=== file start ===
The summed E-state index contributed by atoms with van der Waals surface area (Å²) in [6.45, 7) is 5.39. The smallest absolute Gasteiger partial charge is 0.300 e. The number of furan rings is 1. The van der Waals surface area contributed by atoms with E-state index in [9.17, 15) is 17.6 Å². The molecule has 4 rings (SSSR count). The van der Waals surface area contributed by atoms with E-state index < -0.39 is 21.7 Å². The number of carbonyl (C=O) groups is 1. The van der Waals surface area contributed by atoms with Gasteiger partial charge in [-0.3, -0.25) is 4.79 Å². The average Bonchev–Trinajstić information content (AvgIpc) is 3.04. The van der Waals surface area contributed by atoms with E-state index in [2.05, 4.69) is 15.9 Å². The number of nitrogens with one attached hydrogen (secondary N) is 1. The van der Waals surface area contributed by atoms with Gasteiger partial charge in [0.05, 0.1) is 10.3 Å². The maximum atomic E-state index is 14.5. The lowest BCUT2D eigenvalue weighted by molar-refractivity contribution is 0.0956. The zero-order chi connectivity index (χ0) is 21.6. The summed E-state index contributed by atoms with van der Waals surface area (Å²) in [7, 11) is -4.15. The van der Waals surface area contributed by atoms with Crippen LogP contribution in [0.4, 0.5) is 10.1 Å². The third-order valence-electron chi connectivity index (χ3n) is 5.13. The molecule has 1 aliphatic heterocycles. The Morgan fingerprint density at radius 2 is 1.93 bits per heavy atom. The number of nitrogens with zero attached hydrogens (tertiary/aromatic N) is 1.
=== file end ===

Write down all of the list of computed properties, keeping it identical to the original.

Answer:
The summed E-state index contributed by atoms with van der Waals surface area (Å²) in [6.45, 7) is 5.39. The smallest absolute Gasteiger partial charge is 0.300 e. The number of furan rings is 1. The van der Waals surface area contributed by atoms with E-state index in [9.17, 15) is 17.6 Å². The molecule has 4 rings (SSSR count). The van der Waals surface area contributed by atoms with E-state index < -0.39 is 21.7 Å². The number of carbonyl (C=O) groups is 1. The van der Waals surface area contributed by atoms with Gasteiger partial charge in [-0.3, -0.25) is 4.79 Å². The average Bonchev–Trinajstić information content (AvgIpc) is 3.04. The van der Waals surface area contributed by atoms with E-state index in [2.05, 4.69) is 15.9 Å². The number of nitrogens with one attached hydrogen (secondary N) is 1. The van der Waals surface area contributed by atoms with Gasteiger partial charge in [0.05, 0.1) is 10.3 Å². The maximum atomic E-state index is 14.5. The lowest BCUT2D eigenvalue weighted by molar-refractivity contribution is 0.0956. The zero-order chi connectivity index (χ0) is 21.6. The summed E-state index contributed by atoms with van der Waals surface area (Å²) in [7, 11) is -4.15. The van der Waals surface area contributed by atoms with Crippen LogP contribution in [0.4, 0.5) is 10.1 Å². The third-order valence-electron chi connectivity index (χ3n) is 5.13. The molecule has 1 aliphatic heterocycles. The Morgan fingerprint density at radius 2 is 1.93 bits per heavy atom. The number of nitrogens with zero attached hydrogens (tertiary/aromatic N) is 1.